There’s a rule of thumb in surgery—the less invasive the procedure, the better. Less invasive surgeries reduce patient discomfort, foster faster recoveries, and limit the risk of infection. Problem is, you have to get your eyes on a problem to solve it.
In heart surgery, for example, practitioners use external ultrasound to view blockages. The images are useful, but they are only good enough to serve as a general guide. Georgia Tech researchers, led by Professor F. Levent Degertekin, think they can improve the situation and even reduce the frequency of invasive heart surgery.
“If you’re a doctor, you want to see what is going on inside the arteries and inside the heart, but most of the devices being used for this today provide only cross-sectional images,” Degertekin says.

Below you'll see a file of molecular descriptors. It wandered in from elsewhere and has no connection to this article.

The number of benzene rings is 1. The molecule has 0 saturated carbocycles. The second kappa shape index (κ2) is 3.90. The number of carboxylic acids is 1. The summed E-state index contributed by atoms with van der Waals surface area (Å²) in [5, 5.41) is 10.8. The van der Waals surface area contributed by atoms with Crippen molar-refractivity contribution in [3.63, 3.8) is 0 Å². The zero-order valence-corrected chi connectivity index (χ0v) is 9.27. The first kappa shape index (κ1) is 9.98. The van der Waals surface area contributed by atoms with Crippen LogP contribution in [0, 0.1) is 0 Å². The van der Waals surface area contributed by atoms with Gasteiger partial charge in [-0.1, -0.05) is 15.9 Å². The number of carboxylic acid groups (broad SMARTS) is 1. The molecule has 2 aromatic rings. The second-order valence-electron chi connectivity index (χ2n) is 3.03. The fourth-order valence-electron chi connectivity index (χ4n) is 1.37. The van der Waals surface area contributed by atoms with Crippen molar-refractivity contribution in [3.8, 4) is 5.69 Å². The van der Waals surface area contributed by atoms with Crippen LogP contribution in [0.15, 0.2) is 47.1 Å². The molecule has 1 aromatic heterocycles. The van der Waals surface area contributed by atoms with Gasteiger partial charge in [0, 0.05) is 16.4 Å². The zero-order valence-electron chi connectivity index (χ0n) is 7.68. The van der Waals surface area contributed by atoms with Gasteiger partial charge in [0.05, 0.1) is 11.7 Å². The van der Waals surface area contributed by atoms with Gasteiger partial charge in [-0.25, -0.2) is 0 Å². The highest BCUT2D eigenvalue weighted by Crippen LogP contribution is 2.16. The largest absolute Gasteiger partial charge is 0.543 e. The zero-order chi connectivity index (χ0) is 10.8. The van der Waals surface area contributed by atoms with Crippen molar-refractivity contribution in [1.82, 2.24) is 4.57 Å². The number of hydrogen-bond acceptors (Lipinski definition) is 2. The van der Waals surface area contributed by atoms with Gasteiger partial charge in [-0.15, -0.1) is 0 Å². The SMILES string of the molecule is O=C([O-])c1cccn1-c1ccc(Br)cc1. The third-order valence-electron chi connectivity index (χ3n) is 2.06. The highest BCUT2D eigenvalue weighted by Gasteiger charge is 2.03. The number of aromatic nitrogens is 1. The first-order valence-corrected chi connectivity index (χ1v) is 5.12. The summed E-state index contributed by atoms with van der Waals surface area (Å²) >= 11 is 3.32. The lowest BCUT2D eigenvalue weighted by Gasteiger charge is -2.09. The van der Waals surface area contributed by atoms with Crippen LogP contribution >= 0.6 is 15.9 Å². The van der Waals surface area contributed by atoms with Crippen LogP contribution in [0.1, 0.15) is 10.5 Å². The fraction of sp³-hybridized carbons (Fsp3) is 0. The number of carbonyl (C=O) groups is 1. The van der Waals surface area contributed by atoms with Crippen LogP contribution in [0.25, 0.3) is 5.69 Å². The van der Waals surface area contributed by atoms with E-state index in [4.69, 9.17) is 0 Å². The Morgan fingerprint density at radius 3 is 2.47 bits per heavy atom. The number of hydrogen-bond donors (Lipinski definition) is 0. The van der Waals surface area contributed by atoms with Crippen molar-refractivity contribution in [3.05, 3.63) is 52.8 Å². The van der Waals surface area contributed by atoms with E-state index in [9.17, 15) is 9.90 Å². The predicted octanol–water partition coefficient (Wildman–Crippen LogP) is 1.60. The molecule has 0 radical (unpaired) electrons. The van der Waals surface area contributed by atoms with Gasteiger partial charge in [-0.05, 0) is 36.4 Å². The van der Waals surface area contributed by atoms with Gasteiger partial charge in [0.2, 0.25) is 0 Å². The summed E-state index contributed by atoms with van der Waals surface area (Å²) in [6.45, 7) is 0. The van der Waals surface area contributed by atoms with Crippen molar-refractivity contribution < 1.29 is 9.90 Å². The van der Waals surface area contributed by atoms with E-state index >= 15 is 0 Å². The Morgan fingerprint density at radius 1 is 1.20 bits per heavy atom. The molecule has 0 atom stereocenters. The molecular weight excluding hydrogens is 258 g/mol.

The group is building a tiny wired ultrasound device that surgeons can snake through arteries to provide a 3D, front-facing image of blockages in real time—the “equivalent of a flashlight” in the heart’s lightless passageways.
There are, of course, already internal ultrasound devices. These are used to image various organs—the stomach, for instance, by way of the esophagus. What makes this particular device special is its size and ability to travel into smaller pathways.